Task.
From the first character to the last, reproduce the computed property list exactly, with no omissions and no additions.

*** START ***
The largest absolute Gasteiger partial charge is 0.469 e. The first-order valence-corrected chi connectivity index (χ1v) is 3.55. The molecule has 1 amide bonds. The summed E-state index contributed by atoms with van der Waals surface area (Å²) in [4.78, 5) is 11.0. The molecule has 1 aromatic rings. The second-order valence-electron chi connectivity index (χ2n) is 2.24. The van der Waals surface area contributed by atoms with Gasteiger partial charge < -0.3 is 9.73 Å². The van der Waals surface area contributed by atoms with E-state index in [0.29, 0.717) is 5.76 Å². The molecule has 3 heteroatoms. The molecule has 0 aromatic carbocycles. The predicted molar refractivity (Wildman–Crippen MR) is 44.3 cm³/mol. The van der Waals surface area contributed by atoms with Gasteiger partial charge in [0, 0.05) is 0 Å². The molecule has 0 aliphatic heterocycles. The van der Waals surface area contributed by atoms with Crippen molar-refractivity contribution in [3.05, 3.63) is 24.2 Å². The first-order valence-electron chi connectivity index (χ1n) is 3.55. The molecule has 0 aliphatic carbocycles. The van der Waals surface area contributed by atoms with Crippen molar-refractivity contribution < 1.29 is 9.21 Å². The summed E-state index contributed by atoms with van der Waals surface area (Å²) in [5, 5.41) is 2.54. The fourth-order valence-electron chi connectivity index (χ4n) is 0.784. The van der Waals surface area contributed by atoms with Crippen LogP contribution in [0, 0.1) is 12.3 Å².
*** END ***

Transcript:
The largest absolute Gasteiger partial charge is 0.469 e. The first-order valence-corrected chi connectivity index (χ1v) is 3.55. The molecule has 1 amide bonds. The summed E-state index contributed by atoms with van der Waals surface area (Å²) in [4.78, 5) is 11.0. The molecule has 1 aromatic rings. The second-order valence-electron chi connectivity index (χ2n) is 2.24. The van der Waals surface area contributed by atoms with Gasteiger partial charge < -0.3 is 9.73 Å². The van der Waals surface area contributed by atoms with E-state index in [0.29, 0.717) is 5.76 Å². The molecule has 3 heteroatoms. The molecule has 0 aromatic carbocycles. The predicted molar refractivity (Wildman–Crippen MR) is 44.3 cm³/mol. The van der Waals surface area contributed by atoms with Gasteiger partial charge in [0, 0.05) is 0 Å². The molecule has 0 aliphatic heterocycles. The van der Waals surface area contributed by atoms with Crippen molar-refractivity contribution in [3.05, 3.63) is 24.2 Å². The first-order valence-electron chi connectivity index (χ1n) is 3.55. The molecule has 0 aliphatic carbocycles. The van der Waals surface area contributed by atoms with Crippen molar-refractivity contribution < 1.29 is 9.21 Å². The summed E-state index contributed by atoms with van der Waals surface area (Å²) in [5, 5.41) is 2.54. The fourth-order valence-electron chi connectivity index (χ4n) is 0.784. The van der Waals surface area contributed by atoms with Crippen LogP contribution in [0, 0.1) is 12.3 Å².